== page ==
A boost to Saudi workforce participation rate is also generally supporting the consumer banking market. There is a renewed push under the reform plans to create jobs for Saudis, and I believe this will also provide business opportunities for the banks as greater employment rates should lead to greater consumer banking opportunities, from salary accounts to payments, credit cards and longer term financing and saving products.

A major theme that is also expected to shape the future of banking globally is the advancements in digital banking and its gradual adoption. A relatively young population, a rising internet penetration and a very high smartphone adoption is driving the shift in Saudi Arabia towards the advancement of digital banking channels and is offering the banks further growth opportunities in retail banking. We think this is an area of great potential for our banking sector in the years to come.

We have also seen growth in bank investment books over the last few years. We see this as another potential growth area that we believe will continue to boost bank Net Interest Margins in the years ahead. The share of investments in the aggregate banking sector claims to public and private sector has gone up from approximately 8% at the start of 2015 to over 20% by Mar 2019. Majority of these investments are made into government and quasi-government bonds. We see these increased sovereign bond issuances as an opportunity growth area that will likely boost the banking sector profits from their investment activities.

Asset Quality - Macro trends

All these good future growth prospects in the banking sector, however, comes with inherent risk of higher bank credit costs. Stress in some of the sectors of the economies of the region combined with the mandatory classification of loan impairments under IFRS 9 reporting standards caused NPL ratios to increase in the last couple of years. In addition to the general economic slowdown witnessed in the recent past, we also saw negative trends in asset quality in the region because of several factors including slowdown in government spending on capital expenditure projects - resulting in several projects being postponed or cancelled, limited credit growth and weak corporate and consumer sentiments. Furthermore, while the asset quality issues initially were a result primarily of the construction sector stress, we have seen the stress also spreading into other sectors as well - including manufacturing and commerce. Asset quality concerns, however, seem to have eased in 2018 and 2019 as provisions in the domestic banking system also remained ample. The Saudi banking NPLs and provision coverage ratios continue to hold steady at 1.8% and 157% respectively at the end of the second quarter of 2019- meaning that the banking sector continues to adequately put funds aside to cover for any future deterioration in asset quality.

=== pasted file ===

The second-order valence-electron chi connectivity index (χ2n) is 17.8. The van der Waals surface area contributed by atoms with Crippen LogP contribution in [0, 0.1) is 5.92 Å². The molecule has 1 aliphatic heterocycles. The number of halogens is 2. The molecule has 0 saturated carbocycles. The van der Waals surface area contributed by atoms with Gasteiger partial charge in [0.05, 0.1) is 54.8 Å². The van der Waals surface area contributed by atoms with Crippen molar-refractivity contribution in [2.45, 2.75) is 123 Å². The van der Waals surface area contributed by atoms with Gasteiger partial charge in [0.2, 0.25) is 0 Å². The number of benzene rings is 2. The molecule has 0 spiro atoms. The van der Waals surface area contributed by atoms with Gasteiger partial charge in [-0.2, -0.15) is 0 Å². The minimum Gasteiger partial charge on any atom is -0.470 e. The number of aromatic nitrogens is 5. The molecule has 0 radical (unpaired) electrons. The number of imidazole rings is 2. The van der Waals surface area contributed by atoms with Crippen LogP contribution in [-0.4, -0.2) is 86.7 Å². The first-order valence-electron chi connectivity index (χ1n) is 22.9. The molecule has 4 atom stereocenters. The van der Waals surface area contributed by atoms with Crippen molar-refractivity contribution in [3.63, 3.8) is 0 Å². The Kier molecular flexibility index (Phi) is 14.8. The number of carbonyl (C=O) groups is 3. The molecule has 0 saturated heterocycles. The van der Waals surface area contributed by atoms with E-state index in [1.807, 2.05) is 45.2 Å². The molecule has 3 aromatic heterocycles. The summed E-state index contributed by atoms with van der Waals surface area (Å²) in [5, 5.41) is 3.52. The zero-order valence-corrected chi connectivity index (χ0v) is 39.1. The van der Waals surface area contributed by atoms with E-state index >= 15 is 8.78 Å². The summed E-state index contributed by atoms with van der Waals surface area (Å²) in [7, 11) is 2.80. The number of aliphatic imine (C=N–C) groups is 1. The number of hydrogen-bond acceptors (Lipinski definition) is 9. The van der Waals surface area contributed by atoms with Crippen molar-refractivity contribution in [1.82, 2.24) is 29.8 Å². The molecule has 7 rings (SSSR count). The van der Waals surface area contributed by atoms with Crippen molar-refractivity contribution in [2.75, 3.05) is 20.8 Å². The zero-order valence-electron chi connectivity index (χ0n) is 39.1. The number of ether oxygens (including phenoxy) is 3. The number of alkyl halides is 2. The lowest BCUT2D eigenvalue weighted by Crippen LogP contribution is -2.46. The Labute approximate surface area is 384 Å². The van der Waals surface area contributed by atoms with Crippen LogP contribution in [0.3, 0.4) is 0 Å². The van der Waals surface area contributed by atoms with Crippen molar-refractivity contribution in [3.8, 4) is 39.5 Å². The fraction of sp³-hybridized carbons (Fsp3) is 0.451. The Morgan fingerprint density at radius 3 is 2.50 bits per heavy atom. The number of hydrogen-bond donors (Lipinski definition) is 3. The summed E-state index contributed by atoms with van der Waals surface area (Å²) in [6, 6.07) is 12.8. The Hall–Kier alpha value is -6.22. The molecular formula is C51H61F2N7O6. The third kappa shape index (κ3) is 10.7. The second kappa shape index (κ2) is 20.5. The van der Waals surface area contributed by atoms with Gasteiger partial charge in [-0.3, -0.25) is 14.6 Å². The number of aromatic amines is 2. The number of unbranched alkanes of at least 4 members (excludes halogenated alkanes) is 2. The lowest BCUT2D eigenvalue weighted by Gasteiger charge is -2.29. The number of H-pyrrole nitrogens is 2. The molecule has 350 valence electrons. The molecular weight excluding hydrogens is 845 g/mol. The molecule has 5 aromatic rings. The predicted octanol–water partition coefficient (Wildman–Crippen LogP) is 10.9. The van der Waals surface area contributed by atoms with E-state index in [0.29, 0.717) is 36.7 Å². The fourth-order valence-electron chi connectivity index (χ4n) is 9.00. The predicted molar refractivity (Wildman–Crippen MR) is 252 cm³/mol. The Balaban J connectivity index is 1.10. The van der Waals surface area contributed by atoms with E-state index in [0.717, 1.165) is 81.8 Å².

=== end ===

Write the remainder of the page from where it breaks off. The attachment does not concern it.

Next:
Going forward, there are several positive macro indicators that would suggest that the asset quality of the banking sector in Saudi Arabia and generally in the region, would improve;-

First, global oil prices have been at the center of the asset quality related stress witnessed in most parts of our region over the past few years. Higher oil prices positively impact government's ability to spend, increase in project related activities and improve domestic sentiments. Recent oil price trends have been positive although they have come under pressure in the last few months mainly because of trade related issues between China and the USA. Even if oil prices were to decline from their current levels, they are still likely to be higher than the levels budgeted by the governments in the region and we are optimistic that this will be positive for asset quality trends in the banking sector.

Second, government expenditure pattern has been a major factor determining the direction of banks' asset quality in the past few years. NPL formation rates generally move up when government expenditure declines. We expect future government payments especially in Saudi Arabia to be driven in part by the direction of the oil price and government capital expenditure plans, i.e. the fiscal budget. The Saudi government announced its plans for expenditure for 2018 until 2023 in Dec 2017. In this plan, the government is prioritizing growth over fiscal consolidation, pushing out plans to balance the budget to 2023. As a result, the higher budgeted spending is expected to be a positive for banks' asset quality trends.